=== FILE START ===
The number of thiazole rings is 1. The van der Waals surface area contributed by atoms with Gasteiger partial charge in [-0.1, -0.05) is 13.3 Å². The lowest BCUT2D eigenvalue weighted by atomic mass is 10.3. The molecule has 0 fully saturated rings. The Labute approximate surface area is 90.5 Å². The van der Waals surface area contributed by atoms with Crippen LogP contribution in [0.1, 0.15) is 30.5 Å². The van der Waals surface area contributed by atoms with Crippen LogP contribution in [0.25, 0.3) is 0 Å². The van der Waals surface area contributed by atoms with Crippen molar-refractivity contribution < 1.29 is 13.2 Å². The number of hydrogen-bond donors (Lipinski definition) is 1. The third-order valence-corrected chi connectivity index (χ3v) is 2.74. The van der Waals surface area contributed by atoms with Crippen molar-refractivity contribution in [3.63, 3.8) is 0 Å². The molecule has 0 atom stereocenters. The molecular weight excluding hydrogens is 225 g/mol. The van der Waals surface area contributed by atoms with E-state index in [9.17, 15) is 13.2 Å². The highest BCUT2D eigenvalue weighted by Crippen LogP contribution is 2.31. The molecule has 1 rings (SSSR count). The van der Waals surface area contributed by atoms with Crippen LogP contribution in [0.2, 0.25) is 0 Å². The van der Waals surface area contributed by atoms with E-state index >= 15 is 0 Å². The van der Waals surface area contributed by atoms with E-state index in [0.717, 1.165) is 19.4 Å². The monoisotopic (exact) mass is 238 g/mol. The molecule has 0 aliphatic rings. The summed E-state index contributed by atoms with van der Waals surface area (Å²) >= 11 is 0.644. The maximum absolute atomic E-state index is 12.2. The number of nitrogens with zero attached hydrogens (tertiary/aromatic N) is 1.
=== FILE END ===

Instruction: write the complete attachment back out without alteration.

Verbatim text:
The number of thiazole rings is 1. The van der Waals surface area contributed by atoms with Gasteiger partial charge in [-0.1, -0.05) is 13.3 Å². The lowest BCUT2D eigenvalue weighted by atomic mass is 10.3. The molecule has 0 fully saturated rings. The Labute approximate surface area is 90.5 Å². The van der Waals surface area contributed by atoms with Crippen LogP contribution in [0.1, 0.15) is 30.5 Å². The van der Waals surface area contributed by atoms with Crippen LogP contribution in [0.25, 0.3) is 0 Å². The van der Waals surface area contributed by atoms with Crippen molar-refractivity contribution < 1.29 is 13.2 Å². The number of hydrogen-bond donors (Lipinski definition) is 1. The third-order valence-corrected chi connectivity index (χ3v) is 2.74. The van der Waals surface area contributed by atoms with Crippen molar-refractivity contribution in [3.63, 3.8) is 0 Å². The molecule has 0 atom stereocenters. The molecular weight excluding hydrogens is 225 g/mol. The van der Waals surface area contributed by atoms with E-state index in [9.17, 15) is 13.2 Å². The highest BCUT2D eigenvalue weighted by Crippen LogP contribution is 2.31. The molecule has 1 rings (SSSR count). The van der Waals surface area contributed by atoms with Crippen LogP contribution in [0.2, 0.25) is 0 Å². The van der Waals surface area contributed by atoms with E-state index >= 15 is 0 Å². The van der Waals surface area contributed by atoms with E-state index in [0.717, 1.165) is 19.4 Å². The monoisotopic (exact) mass is 238 g/mol. The molecule has 0 aliphatic rings. The summed E-state index contributed by atoms with van der Waals surface area (Å²) >= 11 is 0.644. The maximum absolute atomic E-state index is 12.2. The number of nitrogens with zero attached hydrogens (tertiary/aromatic N) is 1.